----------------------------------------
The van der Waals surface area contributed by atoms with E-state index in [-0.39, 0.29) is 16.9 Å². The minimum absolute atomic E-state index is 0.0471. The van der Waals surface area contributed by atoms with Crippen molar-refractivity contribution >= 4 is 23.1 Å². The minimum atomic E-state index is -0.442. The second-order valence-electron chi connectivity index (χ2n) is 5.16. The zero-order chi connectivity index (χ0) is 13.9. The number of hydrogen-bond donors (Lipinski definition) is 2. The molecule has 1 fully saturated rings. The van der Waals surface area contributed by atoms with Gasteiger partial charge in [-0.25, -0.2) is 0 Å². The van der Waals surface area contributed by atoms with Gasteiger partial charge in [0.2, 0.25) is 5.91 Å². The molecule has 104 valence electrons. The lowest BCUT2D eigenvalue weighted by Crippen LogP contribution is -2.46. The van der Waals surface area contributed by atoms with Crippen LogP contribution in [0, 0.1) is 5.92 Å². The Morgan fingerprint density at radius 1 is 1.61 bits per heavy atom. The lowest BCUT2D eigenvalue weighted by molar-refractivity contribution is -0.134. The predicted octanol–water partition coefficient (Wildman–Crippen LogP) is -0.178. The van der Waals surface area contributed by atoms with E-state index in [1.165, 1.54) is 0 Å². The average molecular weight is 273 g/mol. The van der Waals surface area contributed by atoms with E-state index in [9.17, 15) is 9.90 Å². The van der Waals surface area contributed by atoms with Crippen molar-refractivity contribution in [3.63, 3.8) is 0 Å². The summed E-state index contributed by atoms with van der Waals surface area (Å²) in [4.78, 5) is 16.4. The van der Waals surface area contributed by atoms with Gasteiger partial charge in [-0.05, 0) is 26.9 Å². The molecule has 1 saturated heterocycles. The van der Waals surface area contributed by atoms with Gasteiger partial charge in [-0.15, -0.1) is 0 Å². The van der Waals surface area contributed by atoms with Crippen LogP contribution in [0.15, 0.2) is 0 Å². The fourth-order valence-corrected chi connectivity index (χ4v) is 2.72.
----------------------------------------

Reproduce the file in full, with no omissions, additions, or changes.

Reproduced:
The van der Waals surface area contributed by atoms with E-state index in [-0.39, 0.29) is 16.9 Å². The minimum absolute atomic E-state index is 0.0471. The van der Waals surface area contributed by atoms with Crippen molar-refractivity contribution >= 4 is 23.1 Å². The minimum atomic E-state index is -0.442. The second-order valence-electron chi connectivity index (χ2n) is 5.16. The zero-order chi connectivity index (χ0) is 13.9. The number of hydrogen-bond donors (Lipinski definition) is 2. The molecule has 1 fully saturated rings. The van der Waals surface area contributed by atoms with Gasteiger partial charge in [-0.25, -0.2) is 0 Å². The van der Waals surface area contributed by atoms with Gasteiger partial charge in [0.2, 0.25) is 5.91 Å². The molecule has 104 valence electrons. The lowest BCUT2D eigenvalue weighted by Crippen LogP contribution is -2.46. The van der Waals surface area contributed by atoms with Crippen LogP contribution in [0, 0.1) is 5.92 Å². The Morgan fingerprint density at radius 1 is 1.61 bits per heavy atom. The lowest BCUT2D eigenvalue weighted by molar-refractivity contribution is -0.134. The predicted octanol–water partition coefficient (Wildman–Crippen LogP) is -0.178. The van der Waals surface area contributed by atoms with E-state index in [1.165, 1.54) is 0 Å². The average molecular weight is 273 g/mol. The van der Waals surface area contributed by atoms with E-state index in [9.17, 15) is 9.90 Å². The van der Waals surface area contributed by atoms with Crippen molar-refractivity contribution in [3.63, 3.8) is 0 Å². The summed E-state index contributed by atoms with van der Waals surface area (Å²) in [4.78, 5) is 16.4. The van der Waals surface area contributed by atoms with Gasteiger partial charge in [-0.05, 0) is 26.9 Å². The molecule has 1 saturated heterocycles. The van der Waals surface area contributed by atoms with Gasteiger partial charge in [-0.15, -0.1) is 0 Å². The van der Waals surface area contributed by atoms with Crippen LogP contribution in [0.15, 0.2) is 0 Å². The fourth-order valence-corrected chi connectivity index (χ4v) is 2.72.